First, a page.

Therefore, it is clear that he was young, handsome and accomplished person who had an enthusiastic mind for the innovation of fables. His colleague, for instance Bendello, was a good storyteller who associated the charms of his dialogue. This shows that indeed Leonardo was very smart during the Renaissance period where he displayed his artistic and architectural skills excellently5.

Leonard’s Paintings and other Works

Apart from being a painter and architecture, Leonardo was also a musician who was very good in writing scripts and improvising song versus. He wrote the versus while accompanying himself on a lute that he made through his own invention. The lute was shaped like a bucranium producing fabulous sonorousness. Leonardo was much disproportionate in his invention and production of fetes, amusements, ballets and interludes of which the renaissance era loved very much. During the time through which Louis XII’s admission into Milan, a mechanical lion traversed the banquet hall and stopped him before he took a shower of lilies. The mechanical machine that did that had been modeled by Leonardo who entered into the service of Ludovico il Moro towards the end of 1482.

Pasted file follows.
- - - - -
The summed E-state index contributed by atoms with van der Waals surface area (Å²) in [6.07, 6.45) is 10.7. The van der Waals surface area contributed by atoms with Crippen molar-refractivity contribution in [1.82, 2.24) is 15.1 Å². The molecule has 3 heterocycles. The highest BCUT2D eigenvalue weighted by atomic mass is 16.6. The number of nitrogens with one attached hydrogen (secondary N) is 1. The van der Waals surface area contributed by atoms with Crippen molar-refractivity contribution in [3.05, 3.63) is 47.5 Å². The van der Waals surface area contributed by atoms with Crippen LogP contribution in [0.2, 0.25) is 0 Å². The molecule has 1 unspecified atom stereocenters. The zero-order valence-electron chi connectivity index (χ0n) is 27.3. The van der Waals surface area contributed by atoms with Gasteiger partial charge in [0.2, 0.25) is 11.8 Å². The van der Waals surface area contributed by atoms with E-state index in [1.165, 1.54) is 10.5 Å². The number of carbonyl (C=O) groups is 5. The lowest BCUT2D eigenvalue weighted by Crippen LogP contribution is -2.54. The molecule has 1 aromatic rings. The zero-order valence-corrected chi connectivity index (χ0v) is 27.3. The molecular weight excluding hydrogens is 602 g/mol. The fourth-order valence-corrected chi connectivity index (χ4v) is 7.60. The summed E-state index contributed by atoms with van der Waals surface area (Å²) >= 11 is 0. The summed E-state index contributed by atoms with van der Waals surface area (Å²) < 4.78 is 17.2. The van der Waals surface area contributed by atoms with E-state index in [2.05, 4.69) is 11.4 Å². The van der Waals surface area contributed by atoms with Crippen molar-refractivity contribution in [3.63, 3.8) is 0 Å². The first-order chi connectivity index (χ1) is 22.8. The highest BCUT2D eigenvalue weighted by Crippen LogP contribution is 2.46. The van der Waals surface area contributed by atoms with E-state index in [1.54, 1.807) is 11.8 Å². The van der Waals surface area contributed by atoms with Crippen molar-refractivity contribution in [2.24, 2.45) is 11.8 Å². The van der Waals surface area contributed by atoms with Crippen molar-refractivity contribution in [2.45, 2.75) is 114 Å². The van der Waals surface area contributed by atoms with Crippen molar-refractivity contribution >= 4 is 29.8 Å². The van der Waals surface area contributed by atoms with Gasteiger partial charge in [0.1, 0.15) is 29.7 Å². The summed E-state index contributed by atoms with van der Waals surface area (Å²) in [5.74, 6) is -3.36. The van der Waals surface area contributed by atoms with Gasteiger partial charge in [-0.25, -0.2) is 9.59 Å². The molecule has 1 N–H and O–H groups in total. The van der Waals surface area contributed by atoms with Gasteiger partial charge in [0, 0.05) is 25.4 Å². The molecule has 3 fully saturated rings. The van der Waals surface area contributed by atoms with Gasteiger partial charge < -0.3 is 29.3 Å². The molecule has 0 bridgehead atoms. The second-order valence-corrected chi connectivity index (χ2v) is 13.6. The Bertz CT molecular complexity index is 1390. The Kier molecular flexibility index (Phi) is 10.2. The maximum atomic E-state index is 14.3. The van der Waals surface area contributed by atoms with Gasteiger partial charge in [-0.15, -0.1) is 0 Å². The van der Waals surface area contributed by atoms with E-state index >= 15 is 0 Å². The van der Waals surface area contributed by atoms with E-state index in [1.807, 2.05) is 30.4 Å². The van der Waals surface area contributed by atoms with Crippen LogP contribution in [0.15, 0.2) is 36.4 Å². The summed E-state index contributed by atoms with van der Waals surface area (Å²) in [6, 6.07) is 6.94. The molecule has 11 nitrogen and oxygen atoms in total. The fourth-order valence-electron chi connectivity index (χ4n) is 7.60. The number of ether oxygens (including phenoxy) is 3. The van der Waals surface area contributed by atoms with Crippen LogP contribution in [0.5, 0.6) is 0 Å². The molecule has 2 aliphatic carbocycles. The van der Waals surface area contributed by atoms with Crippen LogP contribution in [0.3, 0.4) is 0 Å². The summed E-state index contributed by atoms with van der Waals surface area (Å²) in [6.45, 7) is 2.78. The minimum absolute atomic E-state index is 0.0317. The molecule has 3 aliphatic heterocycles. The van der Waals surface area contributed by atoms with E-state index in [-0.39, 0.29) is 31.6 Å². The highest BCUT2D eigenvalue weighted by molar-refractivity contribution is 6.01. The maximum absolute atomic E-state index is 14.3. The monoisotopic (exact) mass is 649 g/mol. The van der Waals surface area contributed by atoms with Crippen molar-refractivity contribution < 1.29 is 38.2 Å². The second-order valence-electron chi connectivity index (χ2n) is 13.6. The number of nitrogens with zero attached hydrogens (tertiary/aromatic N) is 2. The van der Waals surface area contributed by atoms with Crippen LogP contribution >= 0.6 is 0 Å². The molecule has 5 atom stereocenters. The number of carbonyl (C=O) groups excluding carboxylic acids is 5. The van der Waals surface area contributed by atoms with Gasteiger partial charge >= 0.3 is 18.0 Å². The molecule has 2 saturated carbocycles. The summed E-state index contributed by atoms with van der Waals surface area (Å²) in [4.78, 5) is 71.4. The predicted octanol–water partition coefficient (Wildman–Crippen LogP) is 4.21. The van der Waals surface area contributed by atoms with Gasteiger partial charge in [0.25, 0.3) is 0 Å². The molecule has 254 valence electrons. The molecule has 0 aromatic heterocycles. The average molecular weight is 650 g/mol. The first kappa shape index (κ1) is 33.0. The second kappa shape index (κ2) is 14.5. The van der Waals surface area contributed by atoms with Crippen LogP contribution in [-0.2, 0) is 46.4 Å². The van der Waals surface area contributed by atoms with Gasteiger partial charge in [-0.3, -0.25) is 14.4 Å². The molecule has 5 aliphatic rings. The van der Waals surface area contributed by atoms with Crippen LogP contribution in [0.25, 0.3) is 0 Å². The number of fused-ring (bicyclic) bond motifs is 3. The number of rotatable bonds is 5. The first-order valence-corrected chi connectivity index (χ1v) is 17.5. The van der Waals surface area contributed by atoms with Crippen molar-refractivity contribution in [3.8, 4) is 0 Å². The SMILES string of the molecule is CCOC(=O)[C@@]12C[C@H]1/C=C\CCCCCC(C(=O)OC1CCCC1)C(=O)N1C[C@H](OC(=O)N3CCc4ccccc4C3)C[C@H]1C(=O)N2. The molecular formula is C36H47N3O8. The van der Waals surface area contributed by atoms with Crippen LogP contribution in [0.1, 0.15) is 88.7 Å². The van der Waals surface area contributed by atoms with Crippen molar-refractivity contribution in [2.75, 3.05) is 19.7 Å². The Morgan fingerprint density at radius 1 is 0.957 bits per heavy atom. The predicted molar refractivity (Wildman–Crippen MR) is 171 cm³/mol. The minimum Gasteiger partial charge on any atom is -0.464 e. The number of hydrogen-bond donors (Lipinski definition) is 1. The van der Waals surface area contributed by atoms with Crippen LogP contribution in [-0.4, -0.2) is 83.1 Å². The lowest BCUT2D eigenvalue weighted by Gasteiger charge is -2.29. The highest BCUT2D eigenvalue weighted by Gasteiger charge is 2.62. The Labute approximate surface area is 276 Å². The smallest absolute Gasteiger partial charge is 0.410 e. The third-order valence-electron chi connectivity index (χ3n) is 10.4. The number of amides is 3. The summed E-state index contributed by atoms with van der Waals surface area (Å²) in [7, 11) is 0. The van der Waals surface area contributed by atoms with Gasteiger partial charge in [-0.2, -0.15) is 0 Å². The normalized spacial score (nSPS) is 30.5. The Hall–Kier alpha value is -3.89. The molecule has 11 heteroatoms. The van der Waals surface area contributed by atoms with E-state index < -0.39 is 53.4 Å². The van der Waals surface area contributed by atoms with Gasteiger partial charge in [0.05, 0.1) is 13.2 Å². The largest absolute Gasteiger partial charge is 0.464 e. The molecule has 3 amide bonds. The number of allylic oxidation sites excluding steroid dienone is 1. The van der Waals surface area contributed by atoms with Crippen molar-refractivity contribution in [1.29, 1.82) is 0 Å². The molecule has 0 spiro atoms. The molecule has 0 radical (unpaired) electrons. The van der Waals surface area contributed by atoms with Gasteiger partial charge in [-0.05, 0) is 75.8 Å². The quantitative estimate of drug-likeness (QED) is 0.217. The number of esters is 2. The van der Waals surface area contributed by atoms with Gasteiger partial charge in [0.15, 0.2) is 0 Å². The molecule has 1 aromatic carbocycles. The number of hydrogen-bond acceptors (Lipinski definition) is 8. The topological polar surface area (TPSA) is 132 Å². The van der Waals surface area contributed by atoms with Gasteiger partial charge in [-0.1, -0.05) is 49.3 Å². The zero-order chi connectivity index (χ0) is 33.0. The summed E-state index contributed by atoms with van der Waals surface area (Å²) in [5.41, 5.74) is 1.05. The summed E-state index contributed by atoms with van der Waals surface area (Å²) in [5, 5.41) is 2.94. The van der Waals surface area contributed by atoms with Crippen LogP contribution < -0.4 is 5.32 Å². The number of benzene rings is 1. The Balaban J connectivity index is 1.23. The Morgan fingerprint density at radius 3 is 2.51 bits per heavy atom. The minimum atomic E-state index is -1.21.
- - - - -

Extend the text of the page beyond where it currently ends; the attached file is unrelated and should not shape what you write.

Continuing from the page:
Comparison of Ludovico il Moro and his Family Kneeling before the Virgin” with “Woman with a Marten”

One of the earliest Milanese painting works was the pleasant “Woman with a Marten”, which was thought to be the depiction of Cecilia Gallerani who was Ludovico’s mistress. The painting is still kept at Cracow in the library of Count Czartorisky. However, the work has greatly been affected by restorations but it remains the first real modern work of its kind. It is unique in the sense that it constituted of feminine elegance, loveliness of moral personality and devious of analysis, and not sheer likeliness of features. The attractive profile of “Beatrice d’Este” at the Amrosian and the ostensible “Lucrezia Criveli” which was also referred to as “La Belle Ferroniere” of the Louvre was very different from Leonardo.

Woman with a Marten has several similarities with Ludovico il Moro and his family Kneeling before the Virgin. To begin with, Leonardo Da Vinci who showed his creativeness through usage of different schemes did both paintings. Secondly, both paintings were oil paintings made on panel. This feature is considered to be comparatively new and beautiful form of art of all the picturesque art schemes in the world. Leonardo used the oil painting scheme to acquire a mythological and decorative viewpoint to art. However, his oil painting was quite different from the common decorative forms of oil painting in the sense that both images had distinct means of propagating their art with the Renaissance.